Setecs 50th Year…When a Gamble Pays Off.

Setecs 50th Year…When a Gamble Pays Off

In the 1980s Scientific Electronics saw continued exponential growth.

During 1983, Peter made some excellent decisions for the business. In an attempt to counter the low-cost manufacturing offered by other manufacturing companies that had moved overseas, Peter cut the price of switch-mode power supplies by a huge fifteen percent. At the same time, he offered a five-year guarantee on all Scientific Electronics products, based on his confidence and belief in the units produced by the company.

For Scientific Electronics and the Lloyds, 1983 is mostly remembered for Peter’s approach to NSW power machine manufacturer, Ainsworth Consolidated Industries, to provide the power supplies for their poker machines. It took the company six months to design and develop the product Ainsworth needed for its new Microstar poker machines, and by 1988 Scientific Electronics had produced 35,000 units for them.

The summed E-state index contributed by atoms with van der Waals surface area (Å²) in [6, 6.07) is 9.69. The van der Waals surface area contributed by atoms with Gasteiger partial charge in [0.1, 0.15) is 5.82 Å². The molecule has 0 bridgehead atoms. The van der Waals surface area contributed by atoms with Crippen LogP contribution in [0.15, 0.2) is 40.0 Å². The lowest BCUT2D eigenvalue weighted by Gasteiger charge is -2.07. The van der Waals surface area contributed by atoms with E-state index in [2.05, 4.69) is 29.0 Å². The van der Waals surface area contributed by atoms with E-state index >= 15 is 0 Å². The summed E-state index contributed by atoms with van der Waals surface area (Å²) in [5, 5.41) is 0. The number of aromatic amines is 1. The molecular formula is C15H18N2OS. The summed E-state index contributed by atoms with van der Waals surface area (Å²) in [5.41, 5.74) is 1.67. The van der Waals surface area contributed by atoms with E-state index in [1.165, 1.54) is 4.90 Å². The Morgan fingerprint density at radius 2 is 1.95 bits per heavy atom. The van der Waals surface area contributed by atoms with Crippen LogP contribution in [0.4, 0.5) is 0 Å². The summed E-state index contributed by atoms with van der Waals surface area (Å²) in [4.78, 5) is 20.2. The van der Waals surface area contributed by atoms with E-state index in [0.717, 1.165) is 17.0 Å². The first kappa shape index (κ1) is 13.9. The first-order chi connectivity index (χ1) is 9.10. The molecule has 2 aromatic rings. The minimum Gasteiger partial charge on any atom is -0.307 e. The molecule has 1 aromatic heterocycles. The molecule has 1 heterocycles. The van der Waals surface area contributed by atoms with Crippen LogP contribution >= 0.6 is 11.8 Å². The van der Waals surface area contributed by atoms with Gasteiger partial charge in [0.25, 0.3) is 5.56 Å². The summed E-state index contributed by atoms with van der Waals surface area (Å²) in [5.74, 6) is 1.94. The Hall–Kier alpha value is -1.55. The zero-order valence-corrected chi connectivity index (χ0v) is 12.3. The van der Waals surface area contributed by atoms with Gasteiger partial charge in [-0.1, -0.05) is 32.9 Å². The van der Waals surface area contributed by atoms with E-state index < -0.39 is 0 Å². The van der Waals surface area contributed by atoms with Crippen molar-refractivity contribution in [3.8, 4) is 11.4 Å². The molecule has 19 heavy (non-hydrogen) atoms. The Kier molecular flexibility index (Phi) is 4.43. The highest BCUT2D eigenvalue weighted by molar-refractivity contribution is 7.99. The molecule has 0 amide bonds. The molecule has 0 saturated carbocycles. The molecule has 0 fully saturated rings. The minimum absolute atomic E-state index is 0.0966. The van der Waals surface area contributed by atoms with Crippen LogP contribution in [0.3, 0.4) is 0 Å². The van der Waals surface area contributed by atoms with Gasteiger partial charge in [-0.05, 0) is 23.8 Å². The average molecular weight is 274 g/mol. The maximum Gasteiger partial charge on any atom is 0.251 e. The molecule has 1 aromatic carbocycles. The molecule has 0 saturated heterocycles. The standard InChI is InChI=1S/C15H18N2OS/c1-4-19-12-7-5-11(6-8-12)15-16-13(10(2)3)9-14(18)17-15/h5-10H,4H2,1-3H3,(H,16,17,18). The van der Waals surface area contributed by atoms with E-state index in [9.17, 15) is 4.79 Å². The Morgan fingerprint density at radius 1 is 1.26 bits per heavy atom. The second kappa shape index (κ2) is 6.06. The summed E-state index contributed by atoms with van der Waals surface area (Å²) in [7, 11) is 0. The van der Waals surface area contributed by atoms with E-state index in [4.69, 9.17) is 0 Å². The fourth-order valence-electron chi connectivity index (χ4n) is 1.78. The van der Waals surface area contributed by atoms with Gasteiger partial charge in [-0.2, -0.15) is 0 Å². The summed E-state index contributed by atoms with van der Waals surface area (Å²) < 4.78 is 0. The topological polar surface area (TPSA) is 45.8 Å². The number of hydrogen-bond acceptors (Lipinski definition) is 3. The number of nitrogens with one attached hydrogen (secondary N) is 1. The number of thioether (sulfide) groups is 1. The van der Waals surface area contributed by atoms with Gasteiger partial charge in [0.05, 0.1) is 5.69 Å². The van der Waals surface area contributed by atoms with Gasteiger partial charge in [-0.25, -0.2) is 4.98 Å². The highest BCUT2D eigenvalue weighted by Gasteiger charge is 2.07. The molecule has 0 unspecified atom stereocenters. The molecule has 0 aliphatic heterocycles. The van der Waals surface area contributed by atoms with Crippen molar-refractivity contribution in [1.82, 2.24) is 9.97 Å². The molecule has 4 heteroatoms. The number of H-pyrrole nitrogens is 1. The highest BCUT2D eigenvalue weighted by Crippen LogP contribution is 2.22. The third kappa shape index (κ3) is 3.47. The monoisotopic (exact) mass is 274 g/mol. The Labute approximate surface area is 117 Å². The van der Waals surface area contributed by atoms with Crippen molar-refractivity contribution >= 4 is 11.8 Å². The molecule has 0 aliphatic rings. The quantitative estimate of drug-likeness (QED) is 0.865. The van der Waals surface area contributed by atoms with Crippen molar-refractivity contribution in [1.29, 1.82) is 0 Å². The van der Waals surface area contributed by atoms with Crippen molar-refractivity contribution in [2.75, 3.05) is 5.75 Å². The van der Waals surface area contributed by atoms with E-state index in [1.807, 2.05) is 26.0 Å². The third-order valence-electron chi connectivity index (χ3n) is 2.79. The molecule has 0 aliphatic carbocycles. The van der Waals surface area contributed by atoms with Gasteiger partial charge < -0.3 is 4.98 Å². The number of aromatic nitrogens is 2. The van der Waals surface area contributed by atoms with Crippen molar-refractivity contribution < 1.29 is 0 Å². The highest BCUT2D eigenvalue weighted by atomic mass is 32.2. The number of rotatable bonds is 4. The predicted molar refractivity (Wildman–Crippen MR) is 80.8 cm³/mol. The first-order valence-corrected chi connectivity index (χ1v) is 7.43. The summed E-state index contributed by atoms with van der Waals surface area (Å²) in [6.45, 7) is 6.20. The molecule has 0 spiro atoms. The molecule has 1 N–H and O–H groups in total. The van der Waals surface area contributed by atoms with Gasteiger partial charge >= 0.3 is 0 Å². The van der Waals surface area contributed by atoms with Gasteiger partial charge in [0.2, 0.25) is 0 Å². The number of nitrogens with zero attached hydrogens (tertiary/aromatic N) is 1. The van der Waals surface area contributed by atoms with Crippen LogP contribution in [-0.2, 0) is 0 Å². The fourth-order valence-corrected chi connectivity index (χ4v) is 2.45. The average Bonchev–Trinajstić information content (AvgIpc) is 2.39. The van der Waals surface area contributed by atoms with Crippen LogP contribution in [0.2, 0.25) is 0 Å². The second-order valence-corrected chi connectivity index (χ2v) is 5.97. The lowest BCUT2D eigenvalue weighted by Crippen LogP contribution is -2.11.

It was this decision and relationship that gave the start to a very long term relationship.

It was also during the 1980s that the computer industry started to boom. The personal computer was able to provide quick word processing options, superseding the typewriter and thereby enabling companies potential for a greater output. For Peter Lloyd, the rapid growth of the computer industry meant new opportunities for Scientific Electronics. The switch-mode technology held the answer to competing against overseas manufacturers. And compete they did, with seventy percent of the company’s output custom designed and built by 1985.

The year of 1985 also included an introduction into the overseas market, when a South Australian company, Raytheon, approached Scientific Electronics to provide power supplies. Raytheon’s parent company, based in America, subsequently placed orders too. The turnover for Scientific Electronics doubled in a period of twelve months. Scientific Electronics’ power supplies could be found powering Channel 9 and Channel 10 helicopters, the underground rail-loop in Melbourne, off-shore oil rigs, and in the control towers of some of Australia’s busiest airports.

The company was a finalist in the 1984 Victorian Small Business Awards, providing Australia-wide recognition and a sense of pride for all the staff at the time.